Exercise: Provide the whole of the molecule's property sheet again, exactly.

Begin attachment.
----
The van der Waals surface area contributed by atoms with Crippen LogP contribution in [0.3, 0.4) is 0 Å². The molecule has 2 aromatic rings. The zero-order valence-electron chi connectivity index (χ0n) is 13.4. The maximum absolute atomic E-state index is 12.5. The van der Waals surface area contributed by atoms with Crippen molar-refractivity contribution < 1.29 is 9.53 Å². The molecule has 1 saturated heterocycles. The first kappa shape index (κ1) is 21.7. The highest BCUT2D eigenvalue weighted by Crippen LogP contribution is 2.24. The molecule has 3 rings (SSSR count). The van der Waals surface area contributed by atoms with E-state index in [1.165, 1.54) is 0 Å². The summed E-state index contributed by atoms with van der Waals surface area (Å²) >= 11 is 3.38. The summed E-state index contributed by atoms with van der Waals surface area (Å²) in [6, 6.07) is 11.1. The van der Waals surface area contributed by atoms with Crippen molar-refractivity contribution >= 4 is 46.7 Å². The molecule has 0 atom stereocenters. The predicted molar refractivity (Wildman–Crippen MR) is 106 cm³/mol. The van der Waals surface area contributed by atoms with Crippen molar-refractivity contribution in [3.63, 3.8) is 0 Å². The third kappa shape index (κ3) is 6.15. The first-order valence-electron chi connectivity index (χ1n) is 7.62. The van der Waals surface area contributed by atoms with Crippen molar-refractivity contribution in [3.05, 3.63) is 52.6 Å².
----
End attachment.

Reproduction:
The van der Waals surface area contributed by atoms with Crippen LogP contribution in [0.3, 0.4) is 0 Å². The molecule has 2 aromatic rings. The zero-order valence-electron chi connectivity index (χ0n) is 13.4. The maximum absolute atomic E-state index is 12.5. The van der Waals surface area contributed by atoms with Crippen molar-refractivity contribution < 1.29 is 9.53 Å². The molecule has 1 saturated heterocycles. The first kappa shape index (κ1) is 21.7. The highest BCUT2D eigenvalue weighted by Crippen LogP contribution is 2.24. The molecule has 3 rings (SSSR count). The van der Waals surface area contributed by atoms with E-state index in [1.165, 1.54) is 0 Å². The summed E-state index contributed by atoms with van der Waals surface area (Å²) >= 11 is 3.38. The summed E-state index contributed by atoms with van der Waals surface area (Å²) in [6, 6.07) is 11.1. The van der Waals surface area contributed by atoms with Crippen molar-refractivity contribution >= 4 is 46.7 Å². The molecule has 0 atom stereocenters. The predicted molar refractivity (Wildman–Crippen MR) is 106 cm³/mol. The van der Waals surface area contributed by atoms with Crippen molar-refractivity contribution in [3.63, 3.8) is 0 Å². The third kappa shape index (κ3) is 6.15. The first-order valence-electron chi connectivity index (χ1n) is 7.62. The van der Waals surface area contributed by atoms with Crippen molar-refractivity contribution in [3.05, 3.63) is 52.6 Å².